I spent the better part of today sorting people in my newly-downloaded TweetDeck. I’ve been trying to spend more (productive) time online. And the basic Twitter set-up was starting to get confusing and frustrating to use. As of this afternoon, I’ve sorted most of the people/organizations I am following into at least one of something like 8 categories. I hope this will make it easier for me to be more active on twitter without having to spend a lot of time sifting through posts. Although I can also see how it might make it easier for me to compulsively check and re-check for new posts.
When I just couldn’t take another minute of looking at my laptop screen, I decided to go outside and enjoy the sunshine and warm-ish weather weeding and straightening up my little driveway bed. It’s what I call my “purple bed” because it’s mostly filled with different shades of purple flowering plants. Only the African Daisies are flowering right now. The alyssum is still barely holding on. It has never really taken to the ground there, strangely. I also transplanted a couple of the seedlings that I started several weeks ago and have been sheltering inside for far too long. I hope they’re able to survive the cold night. I might go put some covers over them just in case.
Most of my time was spent pulling up little weed and grass sprouts before they get too much of a hold. I find weeding to be very meditative. I find myself letting my mind wander and usually wind up working on some idea or problem that has been hanging around, waiting for a quiet moment.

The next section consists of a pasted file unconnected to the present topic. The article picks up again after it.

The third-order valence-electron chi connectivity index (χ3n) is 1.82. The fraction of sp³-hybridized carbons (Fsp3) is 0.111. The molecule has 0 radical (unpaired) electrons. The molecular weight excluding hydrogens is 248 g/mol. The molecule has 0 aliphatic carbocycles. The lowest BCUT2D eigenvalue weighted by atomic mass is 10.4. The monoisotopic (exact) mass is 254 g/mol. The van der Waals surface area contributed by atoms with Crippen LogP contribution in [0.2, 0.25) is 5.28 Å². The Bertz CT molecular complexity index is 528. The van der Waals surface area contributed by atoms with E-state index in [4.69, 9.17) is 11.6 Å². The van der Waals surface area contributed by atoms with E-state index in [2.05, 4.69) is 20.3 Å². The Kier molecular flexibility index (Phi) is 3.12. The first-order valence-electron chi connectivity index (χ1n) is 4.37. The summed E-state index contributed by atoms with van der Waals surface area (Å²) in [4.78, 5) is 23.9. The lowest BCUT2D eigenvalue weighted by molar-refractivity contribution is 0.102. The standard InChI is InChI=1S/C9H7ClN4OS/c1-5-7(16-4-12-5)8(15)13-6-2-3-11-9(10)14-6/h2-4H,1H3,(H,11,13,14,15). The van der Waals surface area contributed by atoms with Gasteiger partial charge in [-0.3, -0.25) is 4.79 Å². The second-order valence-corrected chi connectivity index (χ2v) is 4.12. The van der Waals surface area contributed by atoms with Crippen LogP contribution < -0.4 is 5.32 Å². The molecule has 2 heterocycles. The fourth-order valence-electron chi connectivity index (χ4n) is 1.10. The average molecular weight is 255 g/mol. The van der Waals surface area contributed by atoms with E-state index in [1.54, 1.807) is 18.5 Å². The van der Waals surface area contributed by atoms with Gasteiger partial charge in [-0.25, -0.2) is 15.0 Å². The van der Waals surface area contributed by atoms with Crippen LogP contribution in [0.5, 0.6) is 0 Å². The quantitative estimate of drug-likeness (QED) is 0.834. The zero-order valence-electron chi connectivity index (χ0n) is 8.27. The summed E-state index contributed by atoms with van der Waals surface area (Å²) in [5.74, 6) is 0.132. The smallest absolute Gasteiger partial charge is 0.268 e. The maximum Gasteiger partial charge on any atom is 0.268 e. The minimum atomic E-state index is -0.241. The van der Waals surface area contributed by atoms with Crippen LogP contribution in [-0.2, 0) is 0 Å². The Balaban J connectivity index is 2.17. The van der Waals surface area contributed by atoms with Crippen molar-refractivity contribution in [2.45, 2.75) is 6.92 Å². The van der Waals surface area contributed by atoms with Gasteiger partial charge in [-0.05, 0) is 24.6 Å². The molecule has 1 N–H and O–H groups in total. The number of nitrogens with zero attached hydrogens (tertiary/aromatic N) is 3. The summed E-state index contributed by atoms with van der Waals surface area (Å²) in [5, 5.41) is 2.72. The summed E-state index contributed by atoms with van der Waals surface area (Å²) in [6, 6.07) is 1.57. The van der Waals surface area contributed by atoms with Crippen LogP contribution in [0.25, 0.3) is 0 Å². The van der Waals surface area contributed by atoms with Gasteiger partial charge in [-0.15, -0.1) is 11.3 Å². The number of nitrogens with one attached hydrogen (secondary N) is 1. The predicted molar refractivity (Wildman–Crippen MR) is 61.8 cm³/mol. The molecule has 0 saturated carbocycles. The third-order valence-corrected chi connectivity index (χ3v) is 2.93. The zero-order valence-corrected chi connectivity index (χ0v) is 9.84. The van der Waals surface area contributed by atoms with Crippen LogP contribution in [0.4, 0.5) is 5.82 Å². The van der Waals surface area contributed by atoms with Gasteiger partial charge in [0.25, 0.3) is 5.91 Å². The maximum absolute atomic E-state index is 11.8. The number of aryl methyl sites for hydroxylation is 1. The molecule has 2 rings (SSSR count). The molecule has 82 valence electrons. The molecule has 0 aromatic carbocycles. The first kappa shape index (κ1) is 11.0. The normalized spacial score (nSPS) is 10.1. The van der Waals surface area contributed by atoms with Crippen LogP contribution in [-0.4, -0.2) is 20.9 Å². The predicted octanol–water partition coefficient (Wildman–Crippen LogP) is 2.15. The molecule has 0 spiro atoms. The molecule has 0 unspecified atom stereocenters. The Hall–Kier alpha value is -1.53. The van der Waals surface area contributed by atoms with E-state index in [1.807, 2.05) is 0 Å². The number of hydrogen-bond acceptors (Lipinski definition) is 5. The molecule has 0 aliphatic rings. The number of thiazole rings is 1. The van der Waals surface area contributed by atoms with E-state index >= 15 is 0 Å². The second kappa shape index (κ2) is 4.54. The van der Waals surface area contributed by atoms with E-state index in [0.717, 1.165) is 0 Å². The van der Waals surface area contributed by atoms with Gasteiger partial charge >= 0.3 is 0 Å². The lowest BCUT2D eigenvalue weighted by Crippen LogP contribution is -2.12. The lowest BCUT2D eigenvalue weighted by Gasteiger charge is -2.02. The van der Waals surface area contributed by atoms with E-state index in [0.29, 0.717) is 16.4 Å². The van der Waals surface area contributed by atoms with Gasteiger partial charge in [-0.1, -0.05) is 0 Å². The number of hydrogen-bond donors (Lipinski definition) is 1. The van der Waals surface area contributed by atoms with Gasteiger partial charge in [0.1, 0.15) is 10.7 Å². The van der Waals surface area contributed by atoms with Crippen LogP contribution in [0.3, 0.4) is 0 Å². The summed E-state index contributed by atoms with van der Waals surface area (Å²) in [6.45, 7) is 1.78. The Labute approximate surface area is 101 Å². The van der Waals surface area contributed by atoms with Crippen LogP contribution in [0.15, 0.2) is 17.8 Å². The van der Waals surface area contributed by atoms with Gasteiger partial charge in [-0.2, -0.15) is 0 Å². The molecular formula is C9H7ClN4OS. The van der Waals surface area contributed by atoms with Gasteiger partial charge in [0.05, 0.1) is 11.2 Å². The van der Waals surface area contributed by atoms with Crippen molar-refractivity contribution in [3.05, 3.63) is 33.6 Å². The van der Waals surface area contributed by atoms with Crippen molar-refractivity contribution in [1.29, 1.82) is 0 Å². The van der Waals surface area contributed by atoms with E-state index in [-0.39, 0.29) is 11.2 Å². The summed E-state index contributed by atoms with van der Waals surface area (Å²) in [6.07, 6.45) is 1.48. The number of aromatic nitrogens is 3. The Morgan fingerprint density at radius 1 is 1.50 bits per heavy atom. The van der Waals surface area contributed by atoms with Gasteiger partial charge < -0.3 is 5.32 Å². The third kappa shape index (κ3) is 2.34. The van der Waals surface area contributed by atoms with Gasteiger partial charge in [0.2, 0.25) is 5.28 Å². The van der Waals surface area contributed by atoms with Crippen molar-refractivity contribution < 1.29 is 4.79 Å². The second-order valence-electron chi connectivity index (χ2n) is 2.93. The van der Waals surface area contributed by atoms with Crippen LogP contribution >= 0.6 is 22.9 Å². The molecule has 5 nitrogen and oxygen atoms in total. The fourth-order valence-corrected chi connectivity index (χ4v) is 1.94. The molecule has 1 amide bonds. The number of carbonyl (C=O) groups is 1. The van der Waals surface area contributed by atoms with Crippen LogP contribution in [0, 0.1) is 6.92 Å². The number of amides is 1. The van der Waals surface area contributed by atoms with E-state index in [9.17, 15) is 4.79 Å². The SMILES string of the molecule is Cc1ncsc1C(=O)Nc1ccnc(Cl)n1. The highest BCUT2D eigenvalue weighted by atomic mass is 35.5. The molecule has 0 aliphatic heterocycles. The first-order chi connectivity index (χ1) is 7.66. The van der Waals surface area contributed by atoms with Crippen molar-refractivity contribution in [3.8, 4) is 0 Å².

Today’s topic was tolerance. I have noticed lately that there seems to be a number of people with whom I generally enjoy talking who have taken rather intolerant stances. In particular, I’m thinking of a couple of friends who happen to be atheists. I have seen several people go through extensive Twitter or Facebook posting phases where they feel the need to go on and on and on about why they are atheists, providing link after link supporting their atheism, post after post making accusations toward religious organizations, and asking rhetorical theological questions that they don’t really want an answer to.
What is interesting about this to me is that they think they’re doing everyone a service, as though they will be able to convince “believers” that they are wrong, and they newly-non-believers will jump up and say, “I see the light for what it truly is from a purely scientific point of view!”
How is this different than any other kind of evangelizing? You know, that same evangelizing that they’re so eager to ridicule?